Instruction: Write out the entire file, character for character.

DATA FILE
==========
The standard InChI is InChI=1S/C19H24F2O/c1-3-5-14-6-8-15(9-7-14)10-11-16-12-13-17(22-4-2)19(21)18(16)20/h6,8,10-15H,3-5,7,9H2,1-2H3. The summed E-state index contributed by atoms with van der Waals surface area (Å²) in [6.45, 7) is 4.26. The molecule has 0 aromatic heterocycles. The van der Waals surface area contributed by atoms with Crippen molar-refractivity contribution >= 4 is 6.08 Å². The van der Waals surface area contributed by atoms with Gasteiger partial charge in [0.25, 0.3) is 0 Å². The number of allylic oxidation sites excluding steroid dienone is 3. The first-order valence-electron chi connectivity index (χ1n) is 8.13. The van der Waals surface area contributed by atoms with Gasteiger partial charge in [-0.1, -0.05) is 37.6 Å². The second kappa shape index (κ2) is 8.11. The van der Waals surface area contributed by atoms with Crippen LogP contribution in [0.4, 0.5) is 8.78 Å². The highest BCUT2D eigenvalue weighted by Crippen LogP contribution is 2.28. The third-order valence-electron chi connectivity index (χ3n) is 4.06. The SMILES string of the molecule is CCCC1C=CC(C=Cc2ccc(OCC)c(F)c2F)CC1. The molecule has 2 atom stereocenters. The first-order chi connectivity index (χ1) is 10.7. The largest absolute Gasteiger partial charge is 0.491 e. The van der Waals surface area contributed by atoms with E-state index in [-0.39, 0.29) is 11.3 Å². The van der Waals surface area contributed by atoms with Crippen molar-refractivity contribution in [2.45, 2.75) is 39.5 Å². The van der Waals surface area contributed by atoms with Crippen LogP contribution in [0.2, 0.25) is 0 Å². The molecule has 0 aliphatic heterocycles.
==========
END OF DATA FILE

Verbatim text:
The standard InChI is InChI=1S/C19H24F2O/c1-3-5-14-6-8-15(9-7-14)10-11-16-12-13-17(22-4-2)19(21)18(16)20/h6,8,10-15H,3-5,7,9H2,1-2H3. The summed E-state index contributed by atoms with van der Waals surface area (Å²) in [6.45, 7) is 4.26. The molecule has 0 aromatic heterocycles. The van der Waals surface area contributed by atoms with Crippen molar-refractivity contribution >= 4 is 6.08 Å². The van der Waals surface area contributed by atoms with Gasteiger partial charge in [0.25, 0.3) is 0 Å². The number of allylic oxidation sites excluding steroid dienone is 3. The first-order valence-electron chi connectivity index (χ1n) is 8.13. The van der Waals surface area contributed by atoms with Gasteiger partial charge in [-0.1, -0.05) is 37.6 Å². The second kappa shape index (κ2) is 8.11. The van der Waals surface area contributed by atoms with Crippen LogP contribution in [0.4, 0.5) is 8.78 Å². The highest BCUT2D eigenvalue weighted by Crippen LogP contribution is 2.28. The third-order valence-electron chi connectivity index (χ3n) is 4.06. The SMILES string of the molecule is CCCC1C=CC(C=Cc2ccc(OCC)c(F)c2F)CC1. The molecule has 2 atom stereocenters. The first-order chi connectivity index (χ1) is 10.7. The largest absolute Gasteiger partial charge is 0.491 e. The van der Waals surface area contributed by atoms with E-state index in [-0.39, 0.29) is 11.3 Å². The van der Waals surface area contributed by atoms with Crippen molar-refractivity contribution in [2.45, 2.75) is 39.5 Å². The van der Waals surface area contributed by atoms with Crippen LogP contribution in [0.2, 0.25) is 0 Å². The molecule has 0 aliphatic heterocycles.